It is also clear that other childhood malignancies may present with elevated levels of renin, prorenin or both.
2. Erythrocytosis (Erythropoietin)
This hormone is synthesized primarily in the kidney by cells in and/or around the proximal tubules and acts on late progenitor cells in the bone marrow as a feedback signal to maintain the normal red blood cell mass optimal for oxygen transport in response to tissue hypoxia.
However, erythrocytosis is not present in the majority of patients with Wilms tumor even though the incidence of erythropoietin activity is greater; and the reason for this is not known.
3. Acquired Von Willebrand’s Disease
About 5-10% of Wilms tumors will be affected by this problem.
4. Insulin Growth Factor
Insulin growth factors I and II are growth-promoting polypeptides associated with specific binding proteins which may modulate their action.
A number of patients with Wilms tumor have elevated insulin growth factor binding protein-2 compared with normal controls.
5. Hyaluronic Acid Products
This molecule is present in many embryonic tissues and is prominent whenever rapid tissue turnover occurs. Urinary levels of hyaluronic acid, hyaluronic acid stimulating activity (a glycoprotein) and hyaluronidase have been found in children with Wilms tumor.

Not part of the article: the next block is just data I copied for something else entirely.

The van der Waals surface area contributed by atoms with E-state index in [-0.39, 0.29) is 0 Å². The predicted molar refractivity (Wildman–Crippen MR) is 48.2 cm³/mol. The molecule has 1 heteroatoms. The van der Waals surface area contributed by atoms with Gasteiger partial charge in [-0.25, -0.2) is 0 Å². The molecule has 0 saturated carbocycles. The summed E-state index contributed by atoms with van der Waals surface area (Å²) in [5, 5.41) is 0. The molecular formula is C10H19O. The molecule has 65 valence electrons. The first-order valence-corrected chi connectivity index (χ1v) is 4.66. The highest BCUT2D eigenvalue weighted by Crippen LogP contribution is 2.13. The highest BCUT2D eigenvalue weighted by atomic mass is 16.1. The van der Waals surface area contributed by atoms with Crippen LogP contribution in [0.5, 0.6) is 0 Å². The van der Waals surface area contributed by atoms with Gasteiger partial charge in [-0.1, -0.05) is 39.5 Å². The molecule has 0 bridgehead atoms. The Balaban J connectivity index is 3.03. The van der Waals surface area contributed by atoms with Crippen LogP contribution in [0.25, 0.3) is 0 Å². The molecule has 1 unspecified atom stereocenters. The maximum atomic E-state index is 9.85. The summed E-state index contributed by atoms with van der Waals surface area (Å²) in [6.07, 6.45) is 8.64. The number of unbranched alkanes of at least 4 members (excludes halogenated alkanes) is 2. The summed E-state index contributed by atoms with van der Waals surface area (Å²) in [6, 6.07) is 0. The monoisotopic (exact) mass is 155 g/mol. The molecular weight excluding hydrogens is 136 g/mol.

MULTICYSTIC DYSPLASTIC KIDNEYS
Wilms tumor usually arises from abnormal remnants of developmentally immature nephrogenic cells in the postnatal kidney which are termed “nephrogenic rests” or “nodular renal blastema.”
Because these abnormal cell remnants are present in 20-40% of kidneys resected for Wilms tumor and because these same remnants have been found in kidneys with multicystic dysplasia (MCD) and in the kidneys of infants and children with congenital obstructive uropathy, it was suggested that multicystic dysplastic kidneys should be resected to prevent the possibility of Wilms tumor formation.
However, 0.01% of live-born infants are destined to develop a Wilms tumor. On the other hand, these primitive nephrogenic rests that may predispose to tumor formation are much more numerous in younger infants than in older ones, suggesting that many of these rests disappear spontaneously. Therefore, the majority of these primitive nephrogenic rests do not give rise to Wilms tumor, and most of them involute spontaneously without forming tumors. In part, this may be because nephrogenic rests appear to be of two types: (a) perilobar, commonly found in routine autopsies with little likelihood of giving rise to Wilms tumor, or (b) intralobar, which carry a high risk.